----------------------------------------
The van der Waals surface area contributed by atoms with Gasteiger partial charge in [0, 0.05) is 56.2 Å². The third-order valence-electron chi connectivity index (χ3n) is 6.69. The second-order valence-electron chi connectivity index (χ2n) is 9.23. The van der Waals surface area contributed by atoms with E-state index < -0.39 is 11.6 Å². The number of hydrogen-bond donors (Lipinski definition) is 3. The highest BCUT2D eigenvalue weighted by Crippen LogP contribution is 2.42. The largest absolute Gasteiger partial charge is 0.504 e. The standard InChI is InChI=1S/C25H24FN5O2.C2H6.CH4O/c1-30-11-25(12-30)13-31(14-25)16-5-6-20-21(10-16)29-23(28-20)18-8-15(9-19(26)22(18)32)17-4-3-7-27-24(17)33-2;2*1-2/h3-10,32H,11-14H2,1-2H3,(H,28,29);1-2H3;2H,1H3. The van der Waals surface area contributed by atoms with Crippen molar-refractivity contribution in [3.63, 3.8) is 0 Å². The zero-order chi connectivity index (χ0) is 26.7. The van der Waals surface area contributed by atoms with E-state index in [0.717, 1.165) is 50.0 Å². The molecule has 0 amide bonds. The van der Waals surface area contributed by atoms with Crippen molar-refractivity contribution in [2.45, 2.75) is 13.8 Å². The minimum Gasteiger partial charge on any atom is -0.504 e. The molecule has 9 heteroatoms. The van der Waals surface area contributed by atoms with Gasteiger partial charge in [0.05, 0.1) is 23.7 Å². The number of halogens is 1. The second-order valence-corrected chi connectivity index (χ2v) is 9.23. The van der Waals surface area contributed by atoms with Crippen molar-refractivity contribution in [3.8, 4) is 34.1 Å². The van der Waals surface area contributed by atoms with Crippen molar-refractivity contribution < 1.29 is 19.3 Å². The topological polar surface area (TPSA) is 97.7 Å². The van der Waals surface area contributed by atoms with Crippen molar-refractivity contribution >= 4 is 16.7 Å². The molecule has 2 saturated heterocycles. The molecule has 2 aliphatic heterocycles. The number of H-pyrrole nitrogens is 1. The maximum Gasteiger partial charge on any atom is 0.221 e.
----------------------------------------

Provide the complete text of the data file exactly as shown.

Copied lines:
The van der Waals surface area contributed by atoms with Gasteiger partial charge in [0, 0.05) is 56.2 Å². The third-order valence-electron chi connectivity index (χ3n) is 6.69. The second-order valence-electron chi connectivity index (χ2n) is 9.23. The van der Waals surface area contributed by atoms with E-state index < -0.39 is 11.6 Å². The number of hydrogen-bond donors (Lipinski definition) is 3. The highest BCUT2D eigenvalue weighted by Crippen LogP contribution is 2.42. The largest absolute Gasteiger partial charge is 0.504 e. The standard InChI is InChI=1S/C25H24FN5O2.C2H6.CH4O/c1-30-11-25(12-30)13-31(14-25)16-5-6-20-21(10-16)29-23(28-20)18-8-15(9-19(26)22(18)32)17-4-3-7-27-24(17)33-2;2*1-2/h3-10,32H,11-14H2,1-2H3,(H,28,29);1-2H3;2H,1H3. The van der Waals surface area contributed by atoms with Crippen molar-refractivity contribution in [3.63, 3.8) is 0 Å². The zero-order chi connectivity index (χ0) is 26.7. The van der Waals surface area contributed by atoms with E-state index in [0.717, 1.165) is 50.0 Å². The molecule has 0 amide bonds. The van der Waals surface area contributed by atoms with Crippen molar-refractivity contribution in [2.45, 2.75) is 13.8 Å². The minimum Gasteiger partial charge on any atom is -0.504 e. The molecule has 9 heteroatoms. The van der Waals surface area contributed by atoms with Gasteiger partial charge in [0.05, 0.1) is 23.7 Å². The number of halogens is 1. The second-order valence-corrected chi connectivity index (χ2v) is 9.23. The van der Waals surface area contributed by atoms with Crippen molar-refractivity contribution in [3.8, 4) is 34.1 Å². The van der Waals surface area contributed by atoms with Crippen molar-refractivity contribution < 1.29 is 19.3 Å². The topological polar surface area (TPSA) is 97.7 Å². The van der Waals surface area contributed by atoms with Crippen molar-refractivity contribution >= 4 is 16.7 Å². The molecule has 2 saturated heterocycles. The molecule has 2 aliphatic heterocycles. The number of H-pyrrole nitrogens is 1. The maximum Gasteiger partial charge on any atom is 0.221 e.